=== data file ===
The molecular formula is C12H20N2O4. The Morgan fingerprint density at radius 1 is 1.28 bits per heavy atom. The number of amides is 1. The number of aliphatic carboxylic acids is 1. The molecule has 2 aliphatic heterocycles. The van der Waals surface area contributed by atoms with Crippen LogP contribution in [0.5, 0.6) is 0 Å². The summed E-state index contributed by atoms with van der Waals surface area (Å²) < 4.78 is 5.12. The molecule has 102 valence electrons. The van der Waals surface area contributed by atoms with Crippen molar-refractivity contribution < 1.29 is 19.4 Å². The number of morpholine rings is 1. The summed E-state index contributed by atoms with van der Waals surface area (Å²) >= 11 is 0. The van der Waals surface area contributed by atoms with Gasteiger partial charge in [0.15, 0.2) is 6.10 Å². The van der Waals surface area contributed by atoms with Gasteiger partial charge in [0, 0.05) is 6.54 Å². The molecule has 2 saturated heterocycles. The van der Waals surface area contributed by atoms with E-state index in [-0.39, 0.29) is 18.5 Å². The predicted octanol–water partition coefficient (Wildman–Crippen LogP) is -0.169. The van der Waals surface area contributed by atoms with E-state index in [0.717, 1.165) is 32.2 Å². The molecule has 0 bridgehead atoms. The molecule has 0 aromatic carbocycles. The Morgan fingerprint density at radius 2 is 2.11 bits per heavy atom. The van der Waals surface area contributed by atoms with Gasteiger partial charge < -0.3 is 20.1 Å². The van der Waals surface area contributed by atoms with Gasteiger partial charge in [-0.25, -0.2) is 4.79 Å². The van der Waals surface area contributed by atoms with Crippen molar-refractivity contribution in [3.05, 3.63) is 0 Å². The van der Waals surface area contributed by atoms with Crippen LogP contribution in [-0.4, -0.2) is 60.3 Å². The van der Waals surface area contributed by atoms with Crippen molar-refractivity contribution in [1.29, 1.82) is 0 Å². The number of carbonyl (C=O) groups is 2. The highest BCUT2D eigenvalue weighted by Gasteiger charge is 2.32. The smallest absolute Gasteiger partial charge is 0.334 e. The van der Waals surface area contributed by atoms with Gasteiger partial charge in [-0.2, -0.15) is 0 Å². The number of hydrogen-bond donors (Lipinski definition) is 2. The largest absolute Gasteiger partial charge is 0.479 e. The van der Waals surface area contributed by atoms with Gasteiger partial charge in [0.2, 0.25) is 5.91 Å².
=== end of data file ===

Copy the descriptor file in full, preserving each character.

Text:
The molecular formula is C12H20N2O4. The Morgan fingerprint density at radius 1 is 1.28 bits per heavy atom. The number of amides is 1. The number of aliphatic carboxylic acids is 1. The molecule has 2 aliphatic heterocycles. The van der Waals surface area contributed by atoms with Crippen LogP contribution in [0.5, 0.6) is 0 Å². The summed E-state index contributed by atoms with van der Waals surface area (Å²) < 4.78 is 5.12. The molecule has 102 valence electrons. The van der Waals surface area contributed by atoms with Crippen molar-refractivity contribution < 1.29 is 19.4 Å². The number of morpholine rings is 1. The summed E-state index contributed by atoms with van der Waals surface area (Å²) >= 11 is 0. The van der Waals surface area contributed by atoms with Gasteiger partial charge in [0.15, 0.2) is 6.10 Å². The van der Waals surface area contributed by atoms with Gasteiger partial charge in [0, 0.05) is 6.54 Å². The molecule has 2 saturated heterocycles. The van der Waals surface area contributed by atoms with E-state index in [-0.39, 0.29) is 18.5 Å². The predicted octanol–water partition coefficient (Wildman–Crippen LogP) is -0.169. The van der Waals surface area contributed by atoms with E-state index in [0.717, 1.165) is 32.2 Å². The molecule has 0 bridgehead atoms. The molecule has 0 aromatic carbocycles. The Morgan fingerprint density at radius 2 is 2.11 bits per heavy atom. The van der Waals surface area contributed by atoms with Gasteiger partial charge < -0.3 is 20.1 Å². The van der Waals surface area contributed by atoms with Gasteiger partial charge in [-0.25, -0.2) is 4.79 Å². The van der Waals surface area contributed by atoms with Crippen molar-refractivity contribution in [3.05, 3.63) is 0 Å². The van der Waals surface area contributed by atoms with Crippen LogP contribution in [-0.4, -0.2) is 60.3 Å². The van der Waals surface area contributed by atoms with Crippen molar-refractivity contribution in [1.29, 1.82) is 0 Å². The number of carbonyl (C=O) groups is 2. The highest BCUT2D eigenvalue weighted by Gasteiger charge is 2.32. The smallest absolute Gasteiger partial charge is 0.334 e. The van der Waals surface area contributed by atoms with Gasteiger partial charge in [-0.2, -0.15) is 0 Å². The number of hydrogen-bond donors (Lipinski definition) is 2. The largest absolute Gasteiger partial charge is 0.479 e. The van der Waals surface area contributed by atoms with Gasteiger partial charge in [0.2, 0.25) is 5.91 Å².